The next day, students arrived at school to find three nooses hanging from those branches. According to The Town Talk newspaper in nearby Alexandria, the school's principal recommended expulsion for those involved in placing the nooses. Instead, the newspaper reported, a school district committee suspended three white students for three days, calling the incident a "prank."

On December 4, several students jumped a white classmate, Justin Barker, knocking him unconscious while stomping and kicking him. The charges against the six blacks -- dubbed the "Jena 6" -- resulted from that incident.

Obama formally released a statement on the case Friday evening after one of the charges against the teen was thrown out, saying, "I am pleased that the Louisiana state appeals court recognized that the aggravated battery charge brought in this case was inappropriate."

"I hope that today's decision will lead the prosecutor to reconsider the excessive charges brought against all the teenagers in this case," he added. "And I hope that the judicial process will move deliberately to ensure that all of the defendants will receive a fair trial and equal justice under the law."

He also said in a separate statement last week, "When nooses are being hung in high schools in the 21st century, it's a tragedy. It shows that we still have a lot of work to do as a nation to heal our racial tensions. This isn't just Jena's problem; it's America's problem."

CNN senior political analyst Bill Schneider said Obama is under special pressure because he is the only African-American running for president.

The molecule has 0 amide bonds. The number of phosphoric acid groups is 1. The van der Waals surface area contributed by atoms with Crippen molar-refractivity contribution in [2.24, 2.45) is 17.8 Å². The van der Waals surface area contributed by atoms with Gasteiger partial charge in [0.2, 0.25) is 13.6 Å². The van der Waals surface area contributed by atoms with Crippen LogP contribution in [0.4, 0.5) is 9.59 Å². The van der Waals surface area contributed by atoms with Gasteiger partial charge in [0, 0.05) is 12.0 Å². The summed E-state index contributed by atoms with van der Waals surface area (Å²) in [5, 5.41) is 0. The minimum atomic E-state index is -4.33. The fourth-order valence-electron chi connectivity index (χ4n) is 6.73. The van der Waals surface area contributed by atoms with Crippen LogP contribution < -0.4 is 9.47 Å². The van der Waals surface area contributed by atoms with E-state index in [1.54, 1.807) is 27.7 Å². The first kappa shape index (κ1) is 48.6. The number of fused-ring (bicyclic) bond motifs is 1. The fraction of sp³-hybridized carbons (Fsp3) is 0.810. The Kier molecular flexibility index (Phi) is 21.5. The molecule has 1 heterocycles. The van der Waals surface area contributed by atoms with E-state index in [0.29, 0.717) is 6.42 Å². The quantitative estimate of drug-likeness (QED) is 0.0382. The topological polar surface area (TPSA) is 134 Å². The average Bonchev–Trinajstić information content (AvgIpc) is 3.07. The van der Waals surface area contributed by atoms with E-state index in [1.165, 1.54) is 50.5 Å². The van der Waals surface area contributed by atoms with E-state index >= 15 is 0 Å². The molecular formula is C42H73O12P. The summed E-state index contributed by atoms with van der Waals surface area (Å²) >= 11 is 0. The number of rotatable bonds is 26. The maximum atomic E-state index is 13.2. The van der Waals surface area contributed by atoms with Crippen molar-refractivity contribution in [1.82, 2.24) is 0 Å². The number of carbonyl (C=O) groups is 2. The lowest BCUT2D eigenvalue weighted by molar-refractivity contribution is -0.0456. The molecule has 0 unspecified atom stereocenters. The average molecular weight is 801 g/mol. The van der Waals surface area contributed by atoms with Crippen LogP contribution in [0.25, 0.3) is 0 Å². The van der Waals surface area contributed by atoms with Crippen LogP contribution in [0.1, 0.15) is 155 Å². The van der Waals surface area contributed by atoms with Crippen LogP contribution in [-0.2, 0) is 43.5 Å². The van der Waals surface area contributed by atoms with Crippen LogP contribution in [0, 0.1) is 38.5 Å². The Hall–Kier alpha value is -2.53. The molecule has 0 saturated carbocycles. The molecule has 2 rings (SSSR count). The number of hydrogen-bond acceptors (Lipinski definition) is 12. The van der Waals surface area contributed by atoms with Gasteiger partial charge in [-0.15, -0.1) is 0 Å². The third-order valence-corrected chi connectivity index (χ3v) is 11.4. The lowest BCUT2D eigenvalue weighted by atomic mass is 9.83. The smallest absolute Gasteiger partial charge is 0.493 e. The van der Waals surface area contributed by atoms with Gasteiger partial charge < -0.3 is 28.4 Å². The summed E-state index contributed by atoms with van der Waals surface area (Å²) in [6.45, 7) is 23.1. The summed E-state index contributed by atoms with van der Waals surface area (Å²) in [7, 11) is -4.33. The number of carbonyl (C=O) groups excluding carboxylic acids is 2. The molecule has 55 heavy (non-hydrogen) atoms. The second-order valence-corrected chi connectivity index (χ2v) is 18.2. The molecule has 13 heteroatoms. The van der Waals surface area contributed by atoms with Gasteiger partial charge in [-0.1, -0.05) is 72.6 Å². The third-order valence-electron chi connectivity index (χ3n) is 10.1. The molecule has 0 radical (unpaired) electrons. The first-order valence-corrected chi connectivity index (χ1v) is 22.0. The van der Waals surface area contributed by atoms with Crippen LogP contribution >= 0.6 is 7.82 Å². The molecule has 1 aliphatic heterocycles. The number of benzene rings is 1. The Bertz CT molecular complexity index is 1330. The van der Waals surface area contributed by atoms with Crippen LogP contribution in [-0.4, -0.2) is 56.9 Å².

But Obama is not of the same generation of black leaders, such as Jackson, who came out of the civil rights moment, Schneider said.

"I think that gives him a special position," Schneider said. "He is running on his appeal -- to white voters as well as to African-American voters -- as a uniter."

"He doesn't want to be a divider in this case," Schneider said.

Meanwhile, Obama's chief rivals for the Democratic nomination, Clinton and former North Carolina Sen. John Edwards, have also recently condemned the Jena case.

Clinton said the controversy surrounding the Jena 6 case is a "teachable moment for America."

"People need to understand that we cannot let this kind of inequality and injustice happen anywhere in America," the Democratic presidential hopeful told Sharpton when she called his nationally syndicated radio program Tuesday afternoon.

At last Saturday's NAACP Freedom Fund Dinner in Charleston, South Carolina, Clinton said, "There is no excuse for the way the legal system treated those young people. ... This case reminds us that the scales of justice are seriously out of balance when it comes to charging, sentencing, and punishing African-Americans."


"It cries out for a full investigation from the Department of Justice's Civil Rights division."

Edwards released a statement Wednesday morning, saying "as someone who grew up in the segregated South, I feel a special responsibility to speak out on racial intolerance. Americans of all races are traveling to Jena because they believe that how we respond to the racial tensions in Jena says everything about who we are as a nation." E-mail to a friend E-mail to a friend

CNN's Alexander Mooney contributed to this report.